We investigated habitat selection using single- and mixed-scale modeling at 2 spatial scales, stand and home range, by the only known population of American martens (Martes americana) remaining in the historical range of the Humboldt subspecies (M. a. humboldtensis) in California, USA. During 2000 and 2001, we sampled a 12 × 14 grid with 2-km spacing, using 2 sooted track plates at each grid point. We detected martens at 26 of the 159 grid points. We used resource selection probability functions and an information-theoretic method to model habitat at detection locations. At the stand scale, martens selected conifer-dominated stands with dense, spatially extensive shrub cover (𝑥̄ = 74% cover, SE = 4) in the oldest developmental stage. At the home-range scale, martens selected the largest available patches (𝑥̄ = 181 ha, SE = 14) of old-growth, old-growth and late-mature, or serpentine habitat. Mixed-scale models revealed that habitat characteristics from both scales best explained marten occurrence compared to one scale alone. Dense, spatially extensive shrub cover is a key habitat element for martens in coastal forests. Dense shrubs provide refuge from predators, cover for prey, and may also deter larger-bodied competitors. Managers can increase the likelihood of marten population persistence and encourage expansion in coastal forests by maintaining and restoring late-mature and old-growth, conifer-dominated forests with dense shrub cover in large, contiguous patches.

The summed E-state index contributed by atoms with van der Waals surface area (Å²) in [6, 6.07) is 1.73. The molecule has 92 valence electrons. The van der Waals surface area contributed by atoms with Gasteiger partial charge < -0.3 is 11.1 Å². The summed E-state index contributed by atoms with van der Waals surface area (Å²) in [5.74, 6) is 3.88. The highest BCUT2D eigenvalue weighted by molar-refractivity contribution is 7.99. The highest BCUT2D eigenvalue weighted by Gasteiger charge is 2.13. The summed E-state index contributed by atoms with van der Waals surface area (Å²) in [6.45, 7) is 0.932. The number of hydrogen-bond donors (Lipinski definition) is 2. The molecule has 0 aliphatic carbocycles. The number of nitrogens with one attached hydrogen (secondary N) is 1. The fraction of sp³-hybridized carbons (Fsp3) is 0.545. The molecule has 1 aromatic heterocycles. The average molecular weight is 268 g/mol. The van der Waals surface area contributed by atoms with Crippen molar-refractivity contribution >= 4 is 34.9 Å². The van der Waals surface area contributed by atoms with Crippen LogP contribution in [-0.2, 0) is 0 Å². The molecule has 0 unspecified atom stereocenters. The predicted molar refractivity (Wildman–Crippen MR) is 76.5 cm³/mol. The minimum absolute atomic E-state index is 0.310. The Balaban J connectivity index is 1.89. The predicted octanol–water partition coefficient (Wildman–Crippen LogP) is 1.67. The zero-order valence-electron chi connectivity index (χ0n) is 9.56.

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Vol. 71 • No. 2